As United States President Joe Biden spends the final days of 2022 on vacation in the US Virgin Islands, the White House has issued five full pardons to individuals involved in drug- and alcohol-related crimes, as well as a sixth for a case of murder.
That case, involving a defendant named Beverly Ann Ibn-Tamas, is credited with helping to build an understanding of “battered woman syndrome”, the term for a psychological pattern similar to post-traumatic stress disorder (PTSD) associated with survivors of domestic violence.
“Battered woman syndrome” has been increasingly used to explain why some survivors resort to violence to protect themselves in situations that might not otherwise meet the legal threshold for self-defence.
The syndrome, and concepts similar to it, have been invoked several high-profile abuse cases, including that of child sex-trafficking victim Cyntoia Brown and Florida mother Marissa Alexander.
‘The first significant steps toward judicial recognition’
Ibn-Tamas was 33 and pregnant at the time she shot and killed her husband, neurosurgeon Abdur Ramad Yussef Ibn-Tamas, on February 23, 1976. The incident took place in their Washington, DC home, which doubled as a medical office.
Prosecutors alleged the shooting was retaliation as Ibn-Tamas’s husband had threatened to throw her out of the house. But Ibn-Tamas consistently maintained that she feared for her life after suffering repeated physical and verbal abuse from her husband, before and during her pregnancy.
According to testimony described in the Washington Post, Ibn-Tamas told jurors that her husband dragged her upstairs after an argument, where he beat her with a hairbrush and gun from a dresser in their bedroom. He ordered her to leave the house, she said, and when she did not, he returned to the bedroom and started to assault her, kicking her in the stomach.
“I saw the pistol [on a dresser],” Ibn-Tamas was quoted in the Washington Post as saying. “He looked like he was going to pick it up. I picked it up and shot.”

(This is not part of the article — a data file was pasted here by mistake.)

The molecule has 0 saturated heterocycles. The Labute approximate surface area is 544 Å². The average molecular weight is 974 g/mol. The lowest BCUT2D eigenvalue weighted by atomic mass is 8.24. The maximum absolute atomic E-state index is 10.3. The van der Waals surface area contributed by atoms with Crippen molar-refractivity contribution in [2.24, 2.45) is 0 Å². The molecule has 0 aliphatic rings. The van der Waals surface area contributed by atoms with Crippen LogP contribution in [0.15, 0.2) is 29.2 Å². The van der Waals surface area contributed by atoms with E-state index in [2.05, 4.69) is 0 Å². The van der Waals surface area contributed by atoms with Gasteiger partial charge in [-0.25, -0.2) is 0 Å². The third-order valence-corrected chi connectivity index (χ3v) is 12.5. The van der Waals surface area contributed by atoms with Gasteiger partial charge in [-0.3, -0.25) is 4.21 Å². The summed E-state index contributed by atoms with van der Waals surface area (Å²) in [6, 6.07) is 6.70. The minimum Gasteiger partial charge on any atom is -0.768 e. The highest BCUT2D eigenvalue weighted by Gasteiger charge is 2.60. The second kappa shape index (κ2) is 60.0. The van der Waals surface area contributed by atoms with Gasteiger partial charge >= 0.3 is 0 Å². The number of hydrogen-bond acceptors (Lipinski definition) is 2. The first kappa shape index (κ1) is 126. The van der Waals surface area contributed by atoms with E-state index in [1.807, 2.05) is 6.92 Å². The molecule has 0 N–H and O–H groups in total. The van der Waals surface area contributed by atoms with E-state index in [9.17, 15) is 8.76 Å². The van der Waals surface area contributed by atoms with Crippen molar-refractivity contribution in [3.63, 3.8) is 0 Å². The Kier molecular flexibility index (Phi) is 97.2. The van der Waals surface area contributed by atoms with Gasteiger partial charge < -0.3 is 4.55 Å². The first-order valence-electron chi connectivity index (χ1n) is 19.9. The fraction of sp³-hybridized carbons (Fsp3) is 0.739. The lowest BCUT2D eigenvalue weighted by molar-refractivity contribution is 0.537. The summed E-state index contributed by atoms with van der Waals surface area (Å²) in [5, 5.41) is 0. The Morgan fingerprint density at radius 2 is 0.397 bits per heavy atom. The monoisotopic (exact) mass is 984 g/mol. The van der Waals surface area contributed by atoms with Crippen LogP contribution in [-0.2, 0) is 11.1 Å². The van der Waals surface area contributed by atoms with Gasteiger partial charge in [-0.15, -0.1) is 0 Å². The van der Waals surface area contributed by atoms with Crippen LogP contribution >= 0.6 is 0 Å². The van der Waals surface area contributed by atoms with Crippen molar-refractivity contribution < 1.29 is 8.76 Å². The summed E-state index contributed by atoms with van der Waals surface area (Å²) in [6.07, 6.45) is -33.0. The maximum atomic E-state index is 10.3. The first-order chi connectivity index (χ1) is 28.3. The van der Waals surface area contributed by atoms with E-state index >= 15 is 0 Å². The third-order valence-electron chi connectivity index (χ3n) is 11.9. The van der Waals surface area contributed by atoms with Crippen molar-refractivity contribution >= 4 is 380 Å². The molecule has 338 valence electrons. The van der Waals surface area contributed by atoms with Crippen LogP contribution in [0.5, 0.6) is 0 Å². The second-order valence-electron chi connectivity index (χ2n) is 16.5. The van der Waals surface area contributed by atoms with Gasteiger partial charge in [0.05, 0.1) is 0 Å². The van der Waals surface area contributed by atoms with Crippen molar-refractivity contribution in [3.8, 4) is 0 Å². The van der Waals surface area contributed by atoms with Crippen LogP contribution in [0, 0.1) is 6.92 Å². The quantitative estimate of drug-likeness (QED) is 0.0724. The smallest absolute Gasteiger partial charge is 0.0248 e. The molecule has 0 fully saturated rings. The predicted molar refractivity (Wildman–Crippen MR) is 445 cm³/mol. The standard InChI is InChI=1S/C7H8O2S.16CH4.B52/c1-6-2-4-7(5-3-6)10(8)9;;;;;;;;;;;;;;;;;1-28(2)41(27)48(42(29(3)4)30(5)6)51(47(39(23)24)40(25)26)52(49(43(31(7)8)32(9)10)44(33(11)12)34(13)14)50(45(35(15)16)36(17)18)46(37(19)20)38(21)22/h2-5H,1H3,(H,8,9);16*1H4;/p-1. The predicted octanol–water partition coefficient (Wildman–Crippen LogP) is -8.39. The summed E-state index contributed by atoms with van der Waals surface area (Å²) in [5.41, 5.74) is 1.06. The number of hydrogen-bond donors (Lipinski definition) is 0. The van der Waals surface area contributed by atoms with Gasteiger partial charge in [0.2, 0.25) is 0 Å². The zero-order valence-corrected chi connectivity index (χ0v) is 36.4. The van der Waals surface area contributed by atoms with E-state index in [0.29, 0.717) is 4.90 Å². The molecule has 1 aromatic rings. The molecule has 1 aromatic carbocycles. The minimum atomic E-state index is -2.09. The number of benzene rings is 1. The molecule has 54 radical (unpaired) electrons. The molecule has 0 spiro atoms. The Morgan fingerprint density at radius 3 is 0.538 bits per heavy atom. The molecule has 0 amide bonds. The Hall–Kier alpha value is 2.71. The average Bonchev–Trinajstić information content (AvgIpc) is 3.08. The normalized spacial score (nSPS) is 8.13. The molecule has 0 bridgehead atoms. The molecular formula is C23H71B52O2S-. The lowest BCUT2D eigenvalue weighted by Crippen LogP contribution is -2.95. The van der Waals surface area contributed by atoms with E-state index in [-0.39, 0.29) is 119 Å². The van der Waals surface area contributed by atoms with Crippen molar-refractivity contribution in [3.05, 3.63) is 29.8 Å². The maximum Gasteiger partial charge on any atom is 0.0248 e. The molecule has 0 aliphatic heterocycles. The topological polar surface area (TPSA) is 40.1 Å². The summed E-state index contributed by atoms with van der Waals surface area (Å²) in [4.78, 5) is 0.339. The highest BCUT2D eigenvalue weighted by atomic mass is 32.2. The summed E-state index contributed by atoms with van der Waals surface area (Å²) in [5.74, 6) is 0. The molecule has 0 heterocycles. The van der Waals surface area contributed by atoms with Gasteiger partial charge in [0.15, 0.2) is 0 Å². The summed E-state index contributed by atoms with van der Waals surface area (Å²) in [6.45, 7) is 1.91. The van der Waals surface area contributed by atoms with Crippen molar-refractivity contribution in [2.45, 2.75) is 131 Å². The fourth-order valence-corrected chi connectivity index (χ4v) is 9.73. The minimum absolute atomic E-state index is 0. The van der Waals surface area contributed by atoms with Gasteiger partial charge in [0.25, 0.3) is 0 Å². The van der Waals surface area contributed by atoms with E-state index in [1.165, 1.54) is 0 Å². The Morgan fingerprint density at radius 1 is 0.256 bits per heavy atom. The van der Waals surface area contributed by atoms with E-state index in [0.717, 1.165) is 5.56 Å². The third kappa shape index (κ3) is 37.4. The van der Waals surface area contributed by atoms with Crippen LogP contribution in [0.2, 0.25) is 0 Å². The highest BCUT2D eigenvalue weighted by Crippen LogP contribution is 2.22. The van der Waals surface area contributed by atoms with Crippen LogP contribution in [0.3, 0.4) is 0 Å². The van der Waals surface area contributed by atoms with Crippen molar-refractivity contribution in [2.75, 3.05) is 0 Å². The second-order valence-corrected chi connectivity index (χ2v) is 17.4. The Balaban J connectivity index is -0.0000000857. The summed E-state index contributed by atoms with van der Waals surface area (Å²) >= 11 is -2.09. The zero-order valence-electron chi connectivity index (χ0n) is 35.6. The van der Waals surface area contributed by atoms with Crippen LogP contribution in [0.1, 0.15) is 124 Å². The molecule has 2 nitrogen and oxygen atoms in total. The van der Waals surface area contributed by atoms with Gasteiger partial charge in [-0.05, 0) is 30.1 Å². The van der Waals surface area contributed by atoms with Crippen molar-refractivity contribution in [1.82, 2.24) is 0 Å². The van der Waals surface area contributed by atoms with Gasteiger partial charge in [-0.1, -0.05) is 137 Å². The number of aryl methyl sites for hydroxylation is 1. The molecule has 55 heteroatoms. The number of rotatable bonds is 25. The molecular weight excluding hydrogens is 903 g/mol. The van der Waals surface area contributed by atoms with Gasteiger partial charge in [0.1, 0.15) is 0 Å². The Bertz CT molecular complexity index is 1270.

She said she then tried to flee with her two-year-old daughter but shot again when she saw him appear on a landing near the stairs. She feared he might have gotten another gun from the house: “He was just like he was waiting for me. I just knew he had a gun.”
A statement from the White House on Friday explained that, “during her trial, the court refused to allow expert testimony regarding battered woman syndrome”. She was sentenced to one-to-five years in prison.
Ibn-Tamas appealed, with leading domestic violence expert Lenore Walker testifying on her behalf.
“Ms. Ibn-Tamas’s appeal marked one of the first significant steps toward judicial recognition of battered woman syndrome, and her case has been the subject of numerous academic studies,” the White House added.
The statement also said that Ibn-Tamas, now 80, went on to become a director of nursing at an Ohio-based healthcare business. Both her children grew up to earn advanced degrees.
Shifting attitudes on drug convictions
Friday’s pardons signal a continuing shift in US attitudes towards survivors of domestic violence as well as those convicted on drug charges.
Among those also pardoned was an army veteran from Dublin, California, who pleaded guilty to marijuana trafficking conspiracy at age 23, though “his involvement was limited to serving as a courier on five or six occasions”, the White House said.
Another recipient, a US Air Force serviceman who remains on active duty, was sentenced for consuming ecstasy and alcohol at age 19 while serving in the military.
A third man received a pardon for charges related to renting out a house that was then used to grow marijuana, though he “played no role in the grow-house conspiracy”.
Two more pardons were issued, one for a South Carolina man who, at age 18, was “involved a single illegal whiskey transaction” and another for an Arizona man who used a phone “to facilitate an unlawful cocaine transaction at age 22”.
The Biden administration has made addressing low-level drug arrests a priority in its clemency decisions.
Criminal justice groups have long pushed the Biden administration to address the long-term effects of the so-called War on Drugs, a US campaign that began in the 1970s to crack down on drug use. The result was a dramatic increase in arrests, which increased prison populations and disproportionately affected African American communities.
Biden issued the first pardons of his presidency in April this year, using two of the three initial pardons to address drug-related convictions.
He has since gone on to issue a sweeping pardon in October to those convicted on federal charges for “simple marijuana possession”, referring to marijuana owned for personal use, with no intent to distribute.